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April 14, 2011
SQNLDR Paul Lineham
ON DECEMBER 20, 2009, the wreck
of the hospital ship Centaur was dis-
covered off Moreton island on the
southern Queensland coast.
Centaur was torpedoed by the
Japanese submarine I-177 at 4.10am
on May 14, 1943. It sank in three
Only 64 of the ship's comple-
ment of 332 survived. With only some
debris, a lifeboat and some damaged
liferafts to sustain them, they drift-
ed in the water for almost 36 hours
before being discovered.
Their discovery was an absolute
stroke of luck or providence.
The tale of their discovery may
never have been told but for some
sleuthing by 23SQN's historian
WOFF George Hatchman after he
saw an old wooden propeller with a
The plaque read "Presented to
71SQN, RAAF Lowood by the survi-
vors of the AHS Centaur. Torpedoed
14.5.43. Lest We Forget".
WOFF Hatchman's research led to
retired GPCAPT Jack Keith, living in
At the time of the sinking, Mr
Keith was a 20-year-old FLTLT
who was the navigator/observer in
a 71SQN Avro Anson, which was
escorting the freighter Sussex and the
escort destroyer USS Mugford.
Mr Keith said it was about 1.45pm
on May 15 and the Anson was flying
at about 1000 feet off the Queensland
Keith's lucky 64
coast. "We were patrolling mainly
from the front but at the end of our
time on sortie so we came around the
back to do an antisubmarine sweep,"
"As we then turned back towards
the convoy, we saw a discoloration
in the water well to the south, so we
turned back for a look."
He saw a lifeboat, people in the
water and a white sign with one word
painted in black: Centaur.
"As soon as we saw it was the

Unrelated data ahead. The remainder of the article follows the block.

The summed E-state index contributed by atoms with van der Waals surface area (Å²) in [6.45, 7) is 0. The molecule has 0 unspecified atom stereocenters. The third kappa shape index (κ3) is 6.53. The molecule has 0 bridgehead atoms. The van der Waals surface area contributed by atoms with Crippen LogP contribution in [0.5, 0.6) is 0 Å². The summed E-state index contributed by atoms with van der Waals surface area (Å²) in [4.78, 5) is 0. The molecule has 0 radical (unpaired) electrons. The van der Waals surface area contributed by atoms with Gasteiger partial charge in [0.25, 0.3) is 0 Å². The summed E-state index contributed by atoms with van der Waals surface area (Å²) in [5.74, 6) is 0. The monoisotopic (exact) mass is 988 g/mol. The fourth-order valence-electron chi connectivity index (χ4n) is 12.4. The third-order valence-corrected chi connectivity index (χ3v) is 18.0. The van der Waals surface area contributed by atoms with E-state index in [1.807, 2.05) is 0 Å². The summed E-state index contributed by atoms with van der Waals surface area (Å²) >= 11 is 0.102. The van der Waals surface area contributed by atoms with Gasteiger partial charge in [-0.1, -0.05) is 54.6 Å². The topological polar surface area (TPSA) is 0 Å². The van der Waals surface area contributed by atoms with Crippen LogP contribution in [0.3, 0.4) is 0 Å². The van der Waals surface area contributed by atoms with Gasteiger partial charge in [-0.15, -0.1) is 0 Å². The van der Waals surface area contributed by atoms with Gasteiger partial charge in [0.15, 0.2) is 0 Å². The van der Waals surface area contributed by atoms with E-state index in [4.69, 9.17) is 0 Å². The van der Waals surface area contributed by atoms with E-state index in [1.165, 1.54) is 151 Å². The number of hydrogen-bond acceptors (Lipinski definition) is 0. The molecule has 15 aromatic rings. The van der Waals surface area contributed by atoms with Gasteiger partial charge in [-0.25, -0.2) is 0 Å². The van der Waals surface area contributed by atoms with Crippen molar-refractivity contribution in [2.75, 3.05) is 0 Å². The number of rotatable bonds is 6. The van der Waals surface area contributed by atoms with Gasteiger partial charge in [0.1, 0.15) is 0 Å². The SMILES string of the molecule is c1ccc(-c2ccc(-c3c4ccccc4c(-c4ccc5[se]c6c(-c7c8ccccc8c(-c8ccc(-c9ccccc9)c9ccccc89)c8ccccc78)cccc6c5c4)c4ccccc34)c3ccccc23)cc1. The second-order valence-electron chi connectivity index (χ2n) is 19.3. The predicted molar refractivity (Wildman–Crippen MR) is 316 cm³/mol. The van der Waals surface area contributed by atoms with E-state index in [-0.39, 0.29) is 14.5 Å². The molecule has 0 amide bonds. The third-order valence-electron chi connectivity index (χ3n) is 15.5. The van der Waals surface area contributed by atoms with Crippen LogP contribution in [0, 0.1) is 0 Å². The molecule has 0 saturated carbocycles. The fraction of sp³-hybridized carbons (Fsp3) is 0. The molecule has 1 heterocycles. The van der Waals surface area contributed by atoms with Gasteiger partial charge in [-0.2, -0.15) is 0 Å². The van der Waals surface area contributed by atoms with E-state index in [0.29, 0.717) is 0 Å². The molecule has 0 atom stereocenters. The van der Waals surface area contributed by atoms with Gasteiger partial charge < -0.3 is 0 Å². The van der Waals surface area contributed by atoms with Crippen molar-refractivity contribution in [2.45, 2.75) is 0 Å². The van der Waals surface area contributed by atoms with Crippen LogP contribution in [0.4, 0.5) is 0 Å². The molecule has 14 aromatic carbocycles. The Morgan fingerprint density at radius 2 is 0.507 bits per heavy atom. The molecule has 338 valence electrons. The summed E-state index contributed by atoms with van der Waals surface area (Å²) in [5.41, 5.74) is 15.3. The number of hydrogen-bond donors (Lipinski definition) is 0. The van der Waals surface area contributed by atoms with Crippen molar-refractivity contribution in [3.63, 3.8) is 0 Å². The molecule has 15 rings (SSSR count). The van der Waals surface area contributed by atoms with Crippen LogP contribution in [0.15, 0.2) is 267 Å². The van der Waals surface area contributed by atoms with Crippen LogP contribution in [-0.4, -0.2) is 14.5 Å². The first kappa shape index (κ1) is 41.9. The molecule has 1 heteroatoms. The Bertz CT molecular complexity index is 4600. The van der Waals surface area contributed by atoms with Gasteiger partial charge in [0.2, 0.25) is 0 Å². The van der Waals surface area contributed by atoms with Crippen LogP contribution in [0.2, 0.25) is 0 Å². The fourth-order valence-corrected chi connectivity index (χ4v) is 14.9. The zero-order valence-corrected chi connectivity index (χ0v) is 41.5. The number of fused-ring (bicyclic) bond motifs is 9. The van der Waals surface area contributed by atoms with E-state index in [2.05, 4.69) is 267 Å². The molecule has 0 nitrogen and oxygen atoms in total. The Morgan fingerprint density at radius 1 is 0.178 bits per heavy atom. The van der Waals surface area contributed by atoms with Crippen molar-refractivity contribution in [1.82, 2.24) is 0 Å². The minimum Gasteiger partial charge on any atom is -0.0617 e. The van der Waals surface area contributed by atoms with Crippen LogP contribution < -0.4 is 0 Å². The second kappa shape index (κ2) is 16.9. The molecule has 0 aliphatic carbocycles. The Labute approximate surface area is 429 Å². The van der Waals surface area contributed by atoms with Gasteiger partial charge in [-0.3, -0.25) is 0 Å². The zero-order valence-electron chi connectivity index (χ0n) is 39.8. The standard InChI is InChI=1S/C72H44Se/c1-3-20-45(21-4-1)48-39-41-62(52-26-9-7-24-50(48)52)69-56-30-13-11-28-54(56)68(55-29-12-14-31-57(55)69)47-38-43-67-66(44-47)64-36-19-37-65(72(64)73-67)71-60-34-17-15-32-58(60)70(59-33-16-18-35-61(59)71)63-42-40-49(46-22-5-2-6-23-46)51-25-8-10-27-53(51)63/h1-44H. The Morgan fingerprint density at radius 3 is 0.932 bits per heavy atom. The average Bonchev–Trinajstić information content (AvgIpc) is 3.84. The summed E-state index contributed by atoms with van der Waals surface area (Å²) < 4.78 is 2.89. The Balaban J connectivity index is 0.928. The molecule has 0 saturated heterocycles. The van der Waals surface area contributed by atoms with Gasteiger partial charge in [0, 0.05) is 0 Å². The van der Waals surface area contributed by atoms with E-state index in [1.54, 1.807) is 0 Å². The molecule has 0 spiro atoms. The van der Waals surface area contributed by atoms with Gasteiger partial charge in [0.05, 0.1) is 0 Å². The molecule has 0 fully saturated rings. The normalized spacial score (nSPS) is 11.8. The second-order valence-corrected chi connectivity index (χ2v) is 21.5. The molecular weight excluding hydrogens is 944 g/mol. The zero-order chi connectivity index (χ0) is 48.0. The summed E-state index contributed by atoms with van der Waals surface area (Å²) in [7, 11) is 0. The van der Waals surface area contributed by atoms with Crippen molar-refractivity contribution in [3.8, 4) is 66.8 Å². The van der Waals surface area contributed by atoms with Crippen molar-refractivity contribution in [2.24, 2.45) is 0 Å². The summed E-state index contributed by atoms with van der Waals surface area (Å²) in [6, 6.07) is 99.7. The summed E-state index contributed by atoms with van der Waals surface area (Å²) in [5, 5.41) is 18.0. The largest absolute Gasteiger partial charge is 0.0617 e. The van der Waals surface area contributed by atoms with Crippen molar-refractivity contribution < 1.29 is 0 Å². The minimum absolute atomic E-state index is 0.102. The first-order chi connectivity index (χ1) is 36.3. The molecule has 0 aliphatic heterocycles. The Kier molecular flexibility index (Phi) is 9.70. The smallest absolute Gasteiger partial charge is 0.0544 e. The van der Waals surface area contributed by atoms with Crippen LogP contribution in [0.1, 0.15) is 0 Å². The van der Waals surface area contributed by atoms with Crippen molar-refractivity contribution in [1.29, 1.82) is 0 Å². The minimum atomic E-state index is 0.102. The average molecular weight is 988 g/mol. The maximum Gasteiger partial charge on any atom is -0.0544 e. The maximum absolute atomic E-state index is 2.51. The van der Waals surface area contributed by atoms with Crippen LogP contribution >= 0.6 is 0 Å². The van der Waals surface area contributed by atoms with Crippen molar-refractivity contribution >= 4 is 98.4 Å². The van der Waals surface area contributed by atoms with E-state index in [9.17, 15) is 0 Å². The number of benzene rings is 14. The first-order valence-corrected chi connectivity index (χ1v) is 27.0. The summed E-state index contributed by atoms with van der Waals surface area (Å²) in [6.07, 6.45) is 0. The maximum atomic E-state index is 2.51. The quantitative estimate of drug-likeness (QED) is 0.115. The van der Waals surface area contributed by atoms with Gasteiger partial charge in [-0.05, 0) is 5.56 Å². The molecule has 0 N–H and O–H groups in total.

Centaur, a hospital ship, we thought
'well, flaming Charlie, things are
a bit rough; they shouldn't do such
things'," he said.
"We flew back to the Mugford and
signalled her with the Aldis lamp to
He said the 64 survivors were very
lucky they had been spotted that day.
"If we hadn't have seen them I
don't think there would have been
a future for them because the con-
voy had gone out, and there wouldn't
have been any other ships around
there for seven days, so it was a case
of luck, really, for those people in the
I READ with interest the article relat-
ing to the Caretakers Cottage at Point
Cook in the last edition of Air Force
News (March 31) written by CPL Aaron
William Lord and Delia Lord were
my great grandparents and my father
Grahame was born in the Caretakers
Cottage in 1916. The family yarn is
that my father was named after one of
the Grahame-White aircraft as the CO
Eric Harrison of Point Cook suggested
to my grandmother that it was a fine
aircraft and would make a fine name
for her newborn son.
I am glad to know that this piece of
family history still remains and I hope
in the near future to visit Point Cook
and with a bit of luck visit the cottage
that my father was born in.
Note: The Caretakers Cottage was first
occupied in 1915 by William Lord and
his family. Mr Smith's father Grahame --
William Lord's grandson -- was born one
year later in the cottage.
Letter to the editor
More than just
Air Force history
in this cottage
with his log entry of
the sighting of the
survivors. Photo courtesy
SQNLDR Paul Lineham
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